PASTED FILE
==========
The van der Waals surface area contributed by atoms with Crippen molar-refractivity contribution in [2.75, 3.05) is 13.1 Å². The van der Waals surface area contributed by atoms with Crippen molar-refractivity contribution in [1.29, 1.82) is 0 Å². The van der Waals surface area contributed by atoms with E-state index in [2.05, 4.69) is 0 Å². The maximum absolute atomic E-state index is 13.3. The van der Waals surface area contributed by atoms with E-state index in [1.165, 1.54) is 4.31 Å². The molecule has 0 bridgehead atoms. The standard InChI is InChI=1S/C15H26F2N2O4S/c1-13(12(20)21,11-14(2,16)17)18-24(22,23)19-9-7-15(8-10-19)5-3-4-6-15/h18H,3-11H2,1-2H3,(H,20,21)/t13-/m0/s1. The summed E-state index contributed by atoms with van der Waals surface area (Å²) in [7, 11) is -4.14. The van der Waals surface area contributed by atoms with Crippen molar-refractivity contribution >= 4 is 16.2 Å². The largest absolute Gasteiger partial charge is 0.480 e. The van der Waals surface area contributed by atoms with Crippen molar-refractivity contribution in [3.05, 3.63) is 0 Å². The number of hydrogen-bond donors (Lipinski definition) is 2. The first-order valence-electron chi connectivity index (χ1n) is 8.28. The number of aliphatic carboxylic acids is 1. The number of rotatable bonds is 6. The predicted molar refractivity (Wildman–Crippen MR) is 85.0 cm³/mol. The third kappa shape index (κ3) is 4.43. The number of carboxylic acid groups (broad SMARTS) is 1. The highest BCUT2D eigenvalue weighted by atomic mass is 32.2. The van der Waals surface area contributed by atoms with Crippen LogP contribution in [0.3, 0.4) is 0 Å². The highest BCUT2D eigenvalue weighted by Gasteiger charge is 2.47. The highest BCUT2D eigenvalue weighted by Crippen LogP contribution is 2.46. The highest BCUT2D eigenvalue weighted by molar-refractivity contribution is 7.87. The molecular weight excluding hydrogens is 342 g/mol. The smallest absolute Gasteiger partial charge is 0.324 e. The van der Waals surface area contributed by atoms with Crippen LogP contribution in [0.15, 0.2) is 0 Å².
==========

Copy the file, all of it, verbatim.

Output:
The van der Waals surface area contributed by atoms with Crippen molar-refractivity contribution in [2.75, 3.05) is 13.1 Å². The van der Waals surface area contributed by atoms with Crippen molar-refractivity contribution in [1.29, 1.82) is 0 Å². The van der Waals surface area contributed by atoms with E-state index in [2.05, 4.69) is 0 Å². The maximum absolute atomic E-state index is 13.3. The van der Waals surface area contributed by atoms with E-state index in [1.165, 1.54) is 4.31 Å². The molecule has 0 bridgehead atoms. The standard InChI is InChI=1S/C15H26F2N2O4S/c1-13(12(20)21,11-14(2,16)17)18-24(22,23)19-9-7-15(8-10-19)5-3-4-6-15/h18H,3-11H2,1-2H3,(H,20,21)/t13-/m0/s1. The summed E-state index contributed by atoms with van der Waals surface area (Å²) in [7, 11) is -4.14. The van der Waals surface area contributed by atoms with Crippen molar-refractivity contribution >= 4 is 16.2 Å². The largest absolute Gasteiger partial charge is 0.480 e. The van der Waals surface area contributed by atoms with Crippen molar-refractivity contribution in [3.05, 3.63) is 0 Å². The number of hydrogen-bond donors (Lipinski definition) is 2. The first-order valence-electron chi connectivity index (χ1n) is 8.28. The number of aliphatic carboxylic acids is 1. The number of rotatable bonds is 6. The predicted molar refractivity (Wildman–Crippen MR) is 85.0 cm³/mol. The third kappa shape index (κ3) is 4.43. The number of carboxylic acid groups (broad SMARTS) is 1. The highest BCUT2D eigenvalue weighted by atomic mass is 32.2. The van der Waals surface area contributed by atoms with Crippen LogP contribution in [0.3, 0.4) is 0 Å². The highest BCUT2D eigenvalue weighted by Gasteiger charge is 2.47. The highest BCUT2D eigenvalue weighted by Crippen LogP contribution is 2.46. The highest BCUT2D eigenvalue weighted by molar-refractivity contribution is 7.87. The molecular weight excluding hydrogens is 342 g/mol. The smallest absolute Gasteiger partial charge is 0.324 e. The van der Waals surface area contributed by atoms with Crippen LogP contribution in [0.15, 0.2) is 0 Å².